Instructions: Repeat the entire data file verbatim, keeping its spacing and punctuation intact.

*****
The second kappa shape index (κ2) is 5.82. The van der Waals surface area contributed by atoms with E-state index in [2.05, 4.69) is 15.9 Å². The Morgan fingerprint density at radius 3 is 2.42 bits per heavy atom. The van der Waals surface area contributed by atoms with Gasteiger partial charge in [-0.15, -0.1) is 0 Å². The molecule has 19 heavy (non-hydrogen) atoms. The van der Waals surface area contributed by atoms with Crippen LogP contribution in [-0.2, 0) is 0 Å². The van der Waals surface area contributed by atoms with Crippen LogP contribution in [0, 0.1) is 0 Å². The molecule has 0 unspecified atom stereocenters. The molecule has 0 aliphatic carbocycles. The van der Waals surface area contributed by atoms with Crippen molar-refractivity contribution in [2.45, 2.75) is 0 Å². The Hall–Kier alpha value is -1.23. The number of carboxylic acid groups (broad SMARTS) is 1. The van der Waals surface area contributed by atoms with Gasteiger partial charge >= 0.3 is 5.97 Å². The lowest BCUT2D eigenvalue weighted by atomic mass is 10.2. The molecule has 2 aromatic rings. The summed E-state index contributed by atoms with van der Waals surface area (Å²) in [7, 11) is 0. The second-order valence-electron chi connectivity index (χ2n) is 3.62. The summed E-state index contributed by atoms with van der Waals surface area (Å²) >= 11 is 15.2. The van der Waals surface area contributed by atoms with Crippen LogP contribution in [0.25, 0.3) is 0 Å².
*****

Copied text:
The second kappa shape index (κ2) is 5.82. The van der Waals surface area contributed by atoms with E-state index in [2.05, 4.69) is 15.9 Å². The Morgan fingerprint density at radius 3 is 2.42 bits per heavy atom. The van der Waals surface area contributed by atoms with Gasteiger partial charge in [-0.15, -0.1) is 0 Å². The molecule has 19 heavy (non-hydrogen) atoms. The van der Waals surface area contributed by atoms with Crippen LogP contribution in [-0.2, 0) is 0 Å². The van der Waals surface area contributed by atoms with Crippen LogP contribution in [0, 0.1) is 0 Å². The molecule has 0 unspecified atom stereocenters. The molecule has 0 aliphatic carbocycles. The van der Waals surface area contributed by atoms with Crippen molar-refractivity contribution in [2.45, 2.75) is 0 Å². The Hall–Kier alpha value is -1.23. The number of carboxylic acid groups (broad SMARTS) is 1. The van der Waals surface area contributed by atoms with Gasteiger partial charge >= 0.3 is 5.97 Å². The lowest BCUT2D eigenvalue weighted by atomic mass is 10.2. The molecule has 2 aromatic rings. The summed E-state index contributed by atoms with van der Waals surface area (Å²) in [7, 11) is 0. The second-order valence-electron chi connectivity index (χ2n) is 3.62. The summed E-state index contributed by atoms with van der Waals surface area (Å²) >= 11 is 15.2. The van der Waals surface area contributed by atoms with Crippen LogP contribution in [0.25, 0.3) is 0 Å².